When Maroon 5 got on the stage, though… wow… They smashed out a lot of high-energy songs at the start, one after the other. There were some nice chill moments when Adam Levine was just kind of chatting to us, but I’m kind of impressed with how many songs they fit into that concert. And they played some of their old songs, among which were my favourites, “Sunday morning” and “She will be loved”. According to Adam, they wrote “She will be loved” in about 20 minutes.

I particularly liked the acoustic intro they did for “Pay phone”, where they were all standing together in the middle of the stage, kind of in a huddle. And whenever they got the audience to join in and sing parts of the songs – there was something about that that just put a big smile on my face (as I sang along).

And the drum solos, the guitar solos, the frickin’ light displays and everything were all amazing. (Can you tell I’m kind of still on a bit of a high from last night? Might also be all those exercise-induced endorphins from my run earlier, but whatever..)

During the night, I also found myself looking around at the audience a bit, too. Just glancing around to marvel at the fact that all these people came out for a concert on a Monday night because they love this same music that I love. There were actually a lot of people in their 30s and 40s (and maybe even older) at the concert, and they seemed to be the ones who were most into the whole thing. I mean, they were all up off their seats, dancing and singing along, while some younger fans actually seemed content to just sit down for most of it.

There was one thing I was kind of disappointed with, though. It wasn’t about anything that Maroon 5 did (although I was slightly, slightly disappointed that they didn’t perform “The man who never lied”, but I never really expected them to do that song anyway, so I suppose that’s ok). What I was (kind of) disappointed with was the audience’s enthusiasm and persistence during the “fake end of the concert”. Basically, they played “Daylight” and then acted like it was the end of the show, said goodnight and left the stage; and this was when everyone was supposed to cheer and clap and whatever to get them to come back (seems to be a thing that artists do at concerts, like a test or something).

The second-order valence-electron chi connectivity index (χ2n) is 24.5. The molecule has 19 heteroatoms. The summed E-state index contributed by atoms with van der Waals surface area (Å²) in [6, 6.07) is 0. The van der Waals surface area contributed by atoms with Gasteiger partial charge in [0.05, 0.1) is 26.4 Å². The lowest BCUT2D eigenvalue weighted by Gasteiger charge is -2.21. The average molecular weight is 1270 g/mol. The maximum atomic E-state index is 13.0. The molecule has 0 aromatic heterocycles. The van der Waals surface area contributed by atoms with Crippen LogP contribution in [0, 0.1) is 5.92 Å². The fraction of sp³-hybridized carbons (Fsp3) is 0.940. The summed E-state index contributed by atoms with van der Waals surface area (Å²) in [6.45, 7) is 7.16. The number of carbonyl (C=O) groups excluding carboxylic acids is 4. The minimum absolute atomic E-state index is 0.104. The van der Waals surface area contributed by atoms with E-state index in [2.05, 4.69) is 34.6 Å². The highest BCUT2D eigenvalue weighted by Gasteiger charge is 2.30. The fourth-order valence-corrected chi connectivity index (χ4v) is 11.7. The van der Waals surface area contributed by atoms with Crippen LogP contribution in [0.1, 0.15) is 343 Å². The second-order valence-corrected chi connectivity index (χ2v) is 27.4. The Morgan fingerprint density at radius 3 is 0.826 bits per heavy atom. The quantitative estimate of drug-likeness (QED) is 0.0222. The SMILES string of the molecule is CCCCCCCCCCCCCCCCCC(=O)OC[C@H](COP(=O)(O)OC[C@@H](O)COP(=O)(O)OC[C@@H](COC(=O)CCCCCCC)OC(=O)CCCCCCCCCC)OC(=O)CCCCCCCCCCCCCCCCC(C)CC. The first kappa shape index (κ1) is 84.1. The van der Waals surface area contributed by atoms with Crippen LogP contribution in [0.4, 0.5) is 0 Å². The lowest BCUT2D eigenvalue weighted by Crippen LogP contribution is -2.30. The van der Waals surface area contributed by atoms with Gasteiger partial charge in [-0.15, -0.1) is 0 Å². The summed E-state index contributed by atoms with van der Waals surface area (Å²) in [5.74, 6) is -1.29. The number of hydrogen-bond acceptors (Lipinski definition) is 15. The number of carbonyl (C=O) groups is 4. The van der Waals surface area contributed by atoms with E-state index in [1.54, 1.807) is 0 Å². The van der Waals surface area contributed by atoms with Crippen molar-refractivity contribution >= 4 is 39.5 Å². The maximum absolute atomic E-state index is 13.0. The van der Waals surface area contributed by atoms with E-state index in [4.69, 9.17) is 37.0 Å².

Now, I only really have The Script’s concert to compare it to, but when The Script pulled the same stunt, the energy from the crowd was tremendous – it just built and built until the band came back on stage. Last night’s crowd, however… Well, it could be because a lot of them might have been at work all day (and we all know how Mondays are) but the energy kind of just came in waves. There was still pretty incredible force behind it, but based on my previous experience, I was expecting more.